How much money do you spend on food? This is a touchy subject for me, as I have made weak and unsuccessful efforts over the years to budget less moola for my family’s groceries. But really, have you ever seen a coupon for organic sweet potatoes or flax seed oil? I rest my case.
As a society, we are actually spending less than ever before on food, much of it processed convenience foods high in sugar and fat, and we pay a crazy-high price for this way of life, to the tune of $190 billion last year (according to Forbes) in obese-related heath care bills. I believe if we are buying healthy, mainly whole foods and actually eating them, it’s worth it — we are worth it — even if this means we have to live more simply and sacrifice in other areas.
But many Americans don’t have much of a choice — and our way of eating is quickly spreading around the world. Let me tell you, it was surreal to walk out of Westminster Cathedral after hearing an impromptu organ recital that bought tears to my eyes and smack into a . . .McDonald’s. What the what? No, thank you.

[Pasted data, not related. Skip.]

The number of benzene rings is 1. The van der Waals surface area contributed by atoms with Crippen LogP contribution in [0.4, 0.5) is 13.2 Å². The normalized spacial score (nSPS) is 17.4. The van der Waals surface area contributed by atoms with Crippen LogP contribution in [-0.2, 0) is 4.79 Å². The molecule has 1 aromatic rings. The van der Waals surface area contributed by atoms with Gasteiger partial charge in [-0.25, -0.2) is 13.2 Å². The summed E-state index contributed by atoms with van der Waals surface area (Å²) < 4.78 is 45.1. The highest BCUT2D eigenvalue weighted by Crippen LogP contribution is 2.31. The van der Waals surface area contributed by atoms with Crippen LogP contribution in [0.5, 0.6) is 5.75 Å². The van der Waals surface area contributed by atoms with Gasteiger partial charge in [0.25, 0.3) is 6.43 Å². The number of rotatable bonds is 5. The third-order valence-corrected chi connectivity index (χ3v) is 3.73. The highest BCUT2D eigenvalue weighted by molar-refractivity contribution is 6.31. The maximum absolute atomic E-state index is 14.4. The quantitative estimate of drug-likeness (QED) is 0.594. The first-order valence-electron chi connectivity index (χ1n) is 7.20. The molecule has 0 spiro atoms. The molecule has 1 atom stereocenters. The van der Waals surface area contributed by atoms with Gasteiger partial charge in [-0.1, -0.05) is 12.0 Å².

I recently read Terry McMillan’s The American Way of Eating (2012) and reread Eric Schlosser’s sobering Fast Food Nation (2001) in preparation for the class I’m teaching this fall. Both authors make the point that, regardless of socioeconomic status, people generally want to eat healthy food, and they have an understanding of what that means. But when you live in a “food desert,” have $3 to feed your kids dinner, or just got off work at 5 am, you’re most likely going to “choose” calorie-dense, processed foods over a head of broccoli. Corn, wheat, and soy crops — the main ingredients in prepackaged foods — are heavily subsidized by the government. Fruits and veggies? Not so much.
I was not surprised to read in the Huffington Post this morning that Oslo, Norway is often ranked as the most expensive city in the world — this year coming in behind only Tokyo, Osaka, and Sydney. The stressful part of our visit to Norway last week was the prohibitive cost of food — and we didn’t even order meat dishes, the most expensive items on the menu. We could never have afforded to travel there without Ryan’s conference funding offsetting many of the costs.
Fifty years ago Americans spent a third of their take-home pay on food; now we spend just 13% (less than most other nations), and the USDA recommends we spend at least 25% in order to eat healthy. We need to stop seeing good food as a luxury; it is a necessity — and we need to work to make it available to everyone.